Telephone-Delivered CBT for Pain Management among Older Military Veterans

This study investigated the effectiveness of telephone-delivered cognitive-behavioral therapy (T-CBT) in the management of chronic pain with older military veterans enrolled in VA primary-care clinics. We conducted a randomized clinical trial comparing T-CBT with telephone-delivered pain education (T-EDU). A total of 98 military veterans with chronic pain were enrolled in the study and randomized into one of two treatment conditions. Study participants were recruited from primary-care clinics at an urban VA medical center and affiliated VA community-based outpatient clinics (CBOCs). Pain management outcomes were measured at mid-treatment (10 weeks), post-treatment (20 weeks), 3-month follow-up (32 weeks), and 6-month follow-up (46 weeks). No significant differences were found between the two treatment groups on any of the outcome measures. Both treatment groups reported small but significant increases in level of physical and mental health, and reductions in pain and depressive symptoms. Improvements in all primary outcome measures were mediated by reductions in catastrophizing. Telephone-delivered CBT and EDU warrant further study as easily accessible interventions for rural-living older individuals with chronic pain.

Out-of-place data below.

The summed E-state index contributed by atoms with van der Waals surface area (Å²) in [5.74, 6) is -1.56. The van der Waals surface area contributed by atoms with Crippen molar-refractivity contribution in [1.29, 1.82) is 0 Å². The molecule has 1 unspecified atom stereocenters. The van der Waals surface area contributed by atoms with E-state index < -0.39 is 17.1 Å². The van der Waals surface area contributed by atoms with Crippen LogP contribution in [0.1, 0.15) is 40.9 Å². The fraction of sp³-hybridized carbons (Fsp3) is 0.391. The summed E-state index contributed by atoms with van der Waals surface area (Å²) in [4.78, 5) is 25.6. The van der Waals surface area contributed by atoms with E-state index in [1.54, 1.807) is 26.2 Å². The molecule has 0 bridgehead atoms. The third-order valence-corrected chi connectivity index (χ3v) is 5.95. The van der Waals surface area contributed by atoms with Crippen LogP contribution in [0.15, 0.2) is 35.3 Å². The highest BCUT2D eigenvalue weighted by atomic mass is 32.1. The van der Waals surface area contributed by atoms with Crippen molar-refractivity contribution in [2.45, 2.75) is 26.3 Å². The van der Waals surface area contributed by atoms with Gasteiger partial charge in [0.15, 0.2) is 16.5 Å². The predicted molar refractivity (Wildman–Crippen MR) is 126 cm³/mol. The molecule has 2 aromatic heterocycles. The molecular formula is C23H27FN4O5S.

Carmody, T. P., Duncan, C. L., Huggins, J., Solkowitz, S. N., Lee, S. K., Reyes, N., Mozgai, S., … Simon, J. A. (January 01, 2013). Telephone-delivered cognitive-behavioral therapy for pain management among older military veterans: A randomized trial. Psychological Services, 10(3), 265-275.


Dr. Aaron Beck’s Transition from Psychoanalysis to Cognitive Theory

During a recent Beck Institute Workshop, Dr. Aaron Beck describes how he transitioned from psychoanalysis to cognitive theory. Dr. Beck explains that his transition period spanned two years and began when he discovered a lack of empirical evidence supporting psychoanalytic theory of depression. He subsequently began to question the effectiveness of psychoanalysis in the treatment of depression. In 1963, Dr. Beck published “Thinking and Depression: Idiosyncratic Content and Cognitive Distortions” in the Archives of General Psychiatry, widely recognized as his first publication on Cognitive Therapy.

For CBT resources, visit our website.

Changes in Early Maladaptive Schemas After Residential Treatment for Substance Use

Early maladaptive schemas are cognitive and behavioral patterns that cause considerable distress and are theorized to underlie mental health problems. Research suggests that early maladaptive schemas may underlie substance abuse and that the intensity of early maladaptive schemas may decrease after brief periods of abstinence. The current study examined changes in early maladaptive schemas after a 4-week residential substance use treatment program. Preexisting records of a sample of male alcohol- and opioid-dependent treatment seeking adults (N = 97; mean age = 42.55) were reviewed for the current study. Pre-post analyses demonstrated that 8 of the early maladaptive schemas significantly decreased by the end of the 4-week treatment. Findings indicate that early maladaptive schemas can be modified during brief substance use treatment and may be an important component of substance use intervention programs. Implications of these findings for substance use treatment are discussed.

Shorey, R. C., Stuart, G. L., Anderson, S., & Strong, D. R. (September 01, 2013). Changes in Early Maladaptive Schemas After Residential Treatment for Substance Use. Journal of Clinical Psychology, 69(9), 912-922.


Selecting Techniques in CBT